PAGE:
Collaborative research at Notre Dame has demonstrated that electronic interactions play a significant role in the dimensional crossover of semiconductor nanomaterials. The laboratory of Masaru Kuno, professor of chemistry and biochemistry, and the condensed matter theory group of Boldizsár Jankó, professor of physics, have now shown that a critical length scale marks the transition between a zero-dimensional, quantum dot and a one-dimensional nanowire.
This summer the University of Notre Dame welcomed twelve students to campus to participate in the NSF-funded Research Undergraduate Experience (REU) program in analytical chemistry. The 10-week residential program is open to rising sophomore, junior, and senior undergraduates at four-year colleges, with backgrounds in chemistry, biochemistry, biology, chemical engineering, computer science, and mechanical or electrical engineering. It offers students the opportunity to work with Notre Dame faculty on various research projects aimed at solving analytical problems in the developing world, and “teaches students how to engage with a project at the instrumental and experimental design level.”
Brian Baker, recently named the Rev. John A. Zahm Professor of Structural Biology, has been appointed to the position of chair of the Department of Chemistry and Biochemistry, effective July 1, 2016.
Steven Corcelli, associate professor of chemistry and biochemistry, has been selected as a member of the 2016 Fellows of the American Chemical Society. The American Chemical Society (ACS) announced the news today in Chemical & Engineering News.
As Richard Taylor completes a three-year term as associate vice president for research in June of this year, he will continue his research on drug discovery for rare genetic diseases, like NGLY1 deficiency, when he and other members of the Warren Family Research Center for Drug Discovery and Development move into the building this summer.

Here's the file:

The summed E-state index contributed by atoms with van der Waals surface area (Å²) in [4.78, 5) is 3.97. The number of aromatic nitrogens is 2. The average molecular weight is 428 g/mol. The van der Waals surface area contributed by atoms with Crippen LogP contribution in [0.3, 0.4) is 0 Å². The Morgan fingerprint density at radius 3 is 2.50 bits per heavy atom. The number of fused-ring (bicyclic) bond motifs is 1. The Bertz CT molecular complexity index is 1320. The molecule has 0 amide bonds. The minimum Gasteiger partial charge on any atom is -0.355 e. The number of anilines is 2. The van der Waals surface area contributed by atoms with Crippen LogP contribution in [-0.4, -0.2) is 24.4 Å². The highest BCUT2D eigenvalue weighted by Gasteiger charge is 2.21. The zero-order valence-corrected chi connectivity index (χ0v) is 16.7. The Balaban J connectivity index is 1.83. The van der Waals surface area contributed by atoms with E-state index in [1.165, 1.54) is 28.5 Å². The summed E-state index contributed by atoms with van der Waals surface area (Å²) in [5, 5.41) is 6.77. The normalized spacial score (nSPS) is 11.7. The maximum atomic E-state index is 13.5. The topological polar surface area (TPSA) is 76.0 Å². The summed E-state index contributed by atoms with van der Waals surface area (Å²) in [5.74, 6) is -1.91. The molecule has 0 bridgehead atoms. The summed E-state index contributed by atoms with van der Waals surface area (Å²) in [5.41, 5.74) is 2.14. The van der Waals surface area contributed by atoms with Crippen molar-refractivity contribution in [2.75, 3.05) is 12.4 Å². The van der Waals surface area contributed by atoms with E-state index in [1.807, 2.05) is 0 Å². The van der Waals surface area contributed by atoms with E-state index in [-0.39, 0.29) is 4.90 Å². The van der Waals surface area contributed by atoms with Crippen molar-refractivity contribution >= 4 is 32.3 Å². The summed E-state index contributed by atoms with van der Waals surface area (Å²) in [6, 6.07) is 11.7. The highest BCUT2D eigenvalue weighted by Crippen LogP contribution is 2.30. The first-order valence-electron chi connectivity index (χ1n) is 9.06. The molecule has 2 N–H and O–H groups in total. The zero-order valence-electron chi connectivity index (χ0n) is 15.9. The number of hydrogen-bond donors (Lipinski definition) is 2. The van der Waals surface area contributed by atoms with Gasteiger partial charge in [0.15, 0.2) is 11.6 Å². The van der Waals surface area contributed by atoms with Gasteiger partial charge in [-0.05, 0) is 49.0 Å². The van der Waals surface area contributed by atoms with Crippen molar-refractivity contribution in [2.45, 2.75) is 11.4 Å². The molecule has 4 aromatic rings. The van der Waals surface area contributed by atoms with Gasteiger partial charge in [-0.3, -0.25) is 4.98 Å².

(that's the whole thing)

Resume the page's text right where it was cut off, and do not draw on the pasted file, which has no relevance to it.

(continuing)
At the University of Notre Dame, the Molecular Structure Facility (MSF) analyzes organic or inorganic substances at an atomic level, which allows researchers to learn about the three-dimensional structure and connectivity of the compound they have created. Knowing the molecular make-up of substances oftentimes provides faculty, postdoctoral fellows, and graduate students information about whether or not their substance is actually what was intended or even to see if their research is heading in the right direction.
VeriPAD, a startup created by a multidisciplinary team of City College of New York (CUNY) students and recent graduates in collaboration with University of Notre Dame faculty, was awarded the $25,000 Zahn Innovation Center social impact new venture competition grand prize.
Drugs to treat cancer and Alzheimer’s disease usually target the active sites of specific protein molecules sustaining the disease. Traditional drug design views proteins as rigid 3-D objects with active sites consisting of surface-accessible “pockets” with a specific, well-defined structure. Traditional drug design involves finding small molecules with shapes that fit specifically into this pocket. A new study from University of Notre Dame researchers suggests that there are alternative approaches to targeting these proteins, a significant finding for future clinical applications.
Mr. Mike Harper, benefactor of the Harper Cancer Research Institute (HCRI), died this weekend in Omaha NE at the age of 88.